According to e-ChannelNews, 85 percent of organizations in the U.S. and Canada employ a multi-cloud strategy. I recently had the pleasure of talking to Paolo Del Nibletto about the issues facing IT service providers in a multi-cloud world.
Take a ten-minute coffee break (or kombucha break, if you’re in California), and listen here:
The challenge for many channel companies today is moving the customer’s data from one cloud provider to another. “Support for” multi-cloud data backup is necessary but not sufficient. With retention policies set for as many as ten years, customers really need mobility, and you, their service provider, need the flexibility to give it to them.
The most common example is cost. If a customer finds the cost of their growing cloud data archive painful, you need to find a more cost-effective option. But then you need to orchestrate a potentially massive migration without any downtime or retrievability problems. Another example is a cloud provider with a better match for the customer’s multi cloud data protection or security level.
I hope you find the interview informative. By the way, if you’re an IT service provider here are some of the resources TechnoPlanet/e-ChannelNews offers:
- If you want to understand your strengths and weaknesses, here’s a free online benchmarking and assessment tool.
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Transcript: Cloud Data Retention in a Multi-Cloud World
Paolo: Hello and welcome to the e-ChannelNEWS podcast. I’m your host, Paolo Del Nibletto. Over the last few episodes of the e-ChannelNEWS podcast, we have been discussing multi-cloud, and the evidence seems to suggest that at least 85% of organizations in Canada and the U.S. have this type of strategy in place. So what does that mean for the all-in-cloud approach? What will it mean for data protection, and how can the channel make money in this type of situation?
Here to talk about all this is Jonathan Calmes. Jonathan is the Vice President of Business Development at Silicon Beach, not Silicon Valley, Silicon Beach-based startup Aparavi. Aparavi is fairly new to the marketplace, and they’ve just released a SaaS-based multi-cloud product called Active Archive. Please welcome Jonathan.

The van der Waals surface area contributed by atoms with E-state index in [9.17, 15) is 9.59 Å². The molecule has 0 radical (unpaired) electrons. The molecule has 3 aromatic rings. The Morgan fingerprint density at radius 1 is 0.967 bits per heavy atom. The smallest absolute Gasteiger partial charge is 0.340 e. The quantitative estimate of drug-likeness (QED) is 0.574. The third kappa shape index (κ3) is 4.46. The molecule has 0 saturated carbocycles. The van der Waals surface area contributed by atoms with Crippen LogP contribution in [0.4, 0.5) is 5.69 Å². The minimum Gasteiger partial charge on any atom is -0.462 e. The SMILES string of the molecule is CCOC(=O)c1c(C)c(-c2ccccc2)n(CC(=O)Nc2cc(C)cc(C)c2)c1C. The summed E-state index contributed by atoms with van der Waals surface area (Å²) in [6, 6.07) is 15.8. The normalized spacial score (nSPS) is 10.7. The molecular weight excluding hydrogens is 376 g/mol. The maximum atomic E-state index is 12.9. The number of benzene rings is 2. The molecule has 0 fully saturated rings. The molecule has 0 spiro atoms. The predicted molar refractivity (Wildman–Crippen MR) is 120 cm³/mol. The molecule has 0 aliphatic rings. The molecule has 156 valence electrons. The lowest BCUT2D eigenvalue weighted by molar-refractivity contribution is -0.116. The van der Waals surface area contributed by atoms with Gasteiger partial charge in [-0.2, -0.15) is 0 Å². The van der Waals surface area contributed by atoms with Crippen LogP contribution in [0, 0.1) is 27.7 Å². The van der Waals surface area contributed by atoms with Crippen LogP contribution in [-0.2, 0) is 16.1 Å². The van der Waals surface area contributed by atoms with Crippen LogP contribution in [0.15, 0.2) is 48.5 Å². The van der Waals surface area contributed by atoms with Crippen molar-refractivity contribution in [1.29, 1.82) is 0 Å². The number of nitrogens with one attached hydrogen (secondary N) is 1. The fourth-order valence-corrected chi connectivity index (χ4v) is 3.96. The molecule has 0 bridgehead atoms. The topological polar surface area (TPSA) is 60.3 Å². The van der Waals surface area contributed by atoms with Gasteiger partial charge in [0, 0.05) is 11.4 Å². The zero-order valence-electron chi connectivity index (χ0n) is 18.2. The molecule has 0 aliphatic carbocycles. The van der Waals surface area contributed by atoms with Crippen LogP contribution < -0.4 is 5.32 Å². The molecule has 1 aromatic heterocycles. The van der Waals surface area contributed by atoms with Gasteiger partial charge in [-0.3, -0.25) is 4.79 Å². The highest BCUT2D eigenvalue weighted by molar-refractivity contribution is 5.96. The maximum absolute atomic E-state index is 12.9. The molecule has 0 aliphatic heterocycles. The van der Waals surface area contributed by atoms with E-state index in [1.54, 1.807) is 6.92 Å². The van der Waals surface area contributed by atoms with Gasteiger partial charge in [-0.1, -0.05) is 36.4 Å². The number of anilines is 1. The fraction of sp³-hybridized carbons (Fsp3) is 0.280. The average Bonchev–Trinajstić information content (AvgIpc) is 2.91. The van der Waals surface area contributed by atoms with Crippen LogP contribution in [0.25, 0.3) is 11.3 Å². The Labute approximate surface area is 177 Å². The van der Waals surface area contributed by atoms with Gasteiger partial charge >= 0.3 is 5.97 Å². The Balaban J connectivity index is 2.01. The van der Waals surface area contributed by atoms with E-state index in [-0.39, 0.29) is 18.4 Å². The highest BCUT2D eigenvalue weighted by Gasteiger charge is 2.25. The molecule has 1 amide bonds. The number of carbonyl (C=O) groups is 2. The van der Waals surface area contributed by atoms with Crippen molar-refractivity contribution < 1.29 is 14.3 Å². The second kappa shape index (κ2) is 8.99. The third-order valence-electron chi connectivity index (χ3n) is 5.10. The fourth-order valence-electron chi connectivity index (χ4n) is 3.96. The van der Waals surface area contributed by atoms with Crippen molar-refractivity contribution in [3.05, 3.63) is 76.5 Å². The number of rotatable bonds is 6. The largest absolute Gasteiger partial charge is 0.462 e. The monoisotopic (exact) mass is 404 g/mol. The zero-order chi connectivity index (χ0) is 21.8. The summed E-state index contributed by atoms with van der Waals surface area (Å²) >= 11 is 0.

Jonathan: Thanks for having me. I appreciate it.
Paolo: No worries. Glad you’re on board. So, Jonathan, is it fair to say that you are new to the market but in a fairly crowded space already? How is Aparavi different from the others?
Jonathan: Yeah, it’s interesting. Aparavi’s leadership all comes from, combined, over a 100 years in data protection, storage, and data management. So are we new to the market? Kinda of, with a new solution. From a differentiation standpoint, we’re crowded in a backup marketplace. However, Active Archive, really, for unstructured data specifically, there aren’t a lot of tools addressing this from a pure software as a service standpoint. So our lead feature here is that we are software as a service, not a hardware-based solution, focusing around a tape or a hardware appliance specifically. That is a key differentiator for us.
Paolo: So why focus on the multi-cloud opportunity? What are you seeing in the market that made Aparavi go down this route?
Jonathan: I was VP of sales at a traditional backup company and two years, three years ago we started getting calls saying, “Hey, our backups are broken,” or, “What are we doing about x and x regulation?” etc. And the cloud was always a point of that conversation. And over the last few years, it shifted from, “We need to get our data to the cloud,” to, “We need to have flexibility in the cloud.” More and more organizations are really forced into these hybrid and multi-cloud infrastructures because of the massive amounts of unstructured data growth. So when Aparavi was founding and the solution was being built, we built it from the ground up to be multi-cloud capable. Our vision for cloud is that more and more niche players, groups like Wasabi, for example, are going to be coming into the market, and organizations need to have the freedom to be able to move their data to the most appropriate place over, on average, a decades-long retention policy.
Paolo: I see, I see. So what are some of the details of this solution and some of the new innovations from a multi-cloud perspective that you’re bringing to market?
Jonathan: A lot of providers have looked at multi-cloud. You know, the answer is, “Oh, yeah, we’re multi-cloud…” That means, “We support Google,” or “We support Amazon,” or, “We support S3,” or what have you. We even support your own on-premises “private cloud.” However, the interoperability between those hasn’t existed. So what Aparavi built was a dynamic multi-cloud data retention engine. So we are able to move data between clouds. So how this looks is, let’s say you’re an organization that started with Amazon S3 and you’ve been using Aparavi to move your data to Amazon S3 for the last three or four years, and all of a sudden, a new player comes into the mix that’s cheaper and faster.